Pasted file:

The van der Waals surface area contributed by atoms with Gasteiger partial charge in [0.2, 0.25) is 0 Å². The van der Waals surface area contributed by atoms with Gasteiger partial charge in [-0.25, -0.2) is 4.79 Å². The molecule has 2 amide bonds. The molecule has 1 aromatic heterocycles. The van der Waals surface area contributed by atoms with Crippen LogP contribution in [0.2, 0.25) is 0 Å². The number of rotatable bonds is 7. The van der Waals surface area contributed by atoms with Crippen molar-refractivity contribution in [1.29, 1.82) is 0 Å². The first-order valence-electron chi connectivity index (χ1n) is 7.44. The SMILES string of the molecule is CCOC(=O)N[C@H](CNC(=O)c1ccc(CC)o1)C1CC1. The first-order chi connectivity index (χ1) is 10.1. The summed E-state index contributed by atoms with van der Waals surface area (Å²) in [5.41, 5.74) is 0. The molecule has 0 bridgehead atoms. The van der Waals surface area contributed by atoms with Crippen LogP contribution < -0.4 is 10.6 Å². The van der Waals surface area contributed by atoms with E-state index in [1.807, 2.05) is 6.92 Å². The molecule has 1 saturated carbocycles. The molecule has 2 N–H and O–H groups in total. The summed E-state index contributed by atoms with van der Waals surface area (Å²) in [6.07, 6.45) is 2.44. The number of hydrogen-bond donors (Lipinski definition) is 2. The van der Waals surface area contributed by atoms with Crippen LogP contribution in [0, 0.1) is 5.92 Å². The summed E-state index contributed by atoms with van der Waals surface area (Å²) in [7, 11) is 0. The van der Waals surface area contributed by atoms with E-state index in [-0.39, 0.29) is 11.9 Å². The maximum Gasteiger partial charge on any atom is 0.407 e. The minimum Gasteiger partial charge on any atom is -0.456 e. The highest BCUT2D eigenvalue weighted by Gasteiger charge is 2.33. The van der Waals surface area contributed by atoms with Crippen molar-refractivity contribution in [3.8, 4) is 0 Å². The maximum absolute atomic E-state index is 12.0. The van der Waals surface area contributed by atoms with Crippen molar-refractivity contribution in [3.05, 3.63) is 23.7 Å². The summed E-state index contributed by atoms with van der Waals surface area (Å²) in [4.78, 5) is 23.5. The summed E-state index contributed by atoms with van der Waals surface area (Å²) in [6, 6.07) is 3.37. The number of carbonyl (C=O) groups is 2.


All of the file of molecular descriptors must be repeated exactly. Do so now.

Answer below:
The van der Waals surface area contributed by atoms with Gasteiger partial charge in [0.2, 0.25) is 0 Å². The van der Waals surface area contributed by atoms with Gasteiger partial charge in [-0.25, -0.2) is 4.79 Å². The molecule has 2 amide bonds. The molecule has 1 aromatic heterocycles. The van der Waals surface area contributed by atoms with Crippen LogP contribution in [0.2, 0.25) is 0 Å². The number of rotatable bonds is 7. The van der Waals surface area contributed by atoms with Crippen molar-refractivity contribution in [1.29, 1.82) is 0 Å². The first-order valence-electron chi connectivity index (χ1n) is 7.44. The SMILES string of the molecule is CCOC(=O)N[C@H](CNC(=O)c1ccc(CC)o1)C1CC1. The first-order chi connectivity index (χ1) is 10.1. The summed E-state index contributed by atoms with van der Waals surface area (Å²) in [5.41, 5.74) is 0. The molecule has 0 bridgehead atoms. The van der Waals surface area contributed by atoms with Crippen LogP contribution < -0.4 is 10.6 Å². The van der Waals surface area contributed by atoms with E-state index in [1.807, 2.05) is 6.92 Å². The molecule has 1 saturated carbocycles. The molecule has 2 N–H and O–H groups in total. The summed E-state index contributed by atoms with van der Waals surface area (Å²) in [6.07, 6.45) is 2.44. The number of hydrogen-bond donors (Lipinski definition) is 2. The van der Waals surface area contributed by atoms with Crippen LogP contribution in [0, 0.1) is 5.92 Å². The summed E-state index contributed by atoms with van der Waals surface area (Å²) in [7, 11) is 0. The van der Waals surface area contributed by atoms with E-state index in [-0.39, 0.29) is 11.9 Å². The maximum Gasteiger partial charge on any atom is 0.407 e. The minimum Gasteiger partial charge on any atom is -0.456 e. The highest BCUT2D eigenvalue weighted by Gasteiger charge is 2.33. The van der Waals surface area contributed by atoms with Crippen molar-refractivity contribution in [3.8, 4) is 0 Å². The maximum absolute atomic E-state index is 12.0. The van der Waals surface area contributed by atoms with Crippen molar-refractivity contribution in [3.05, 3.63) is 23.7 Å². The summed E-state index contributed by atoms with van der Waals surface area (Å²) in [4.78, 5) is 23.5. The summed E-state index contributed by atoms with van der Waals surface area (Å²) in [6, 6.07) is 3.37. The number of carbonyl (C=O) groups is 2.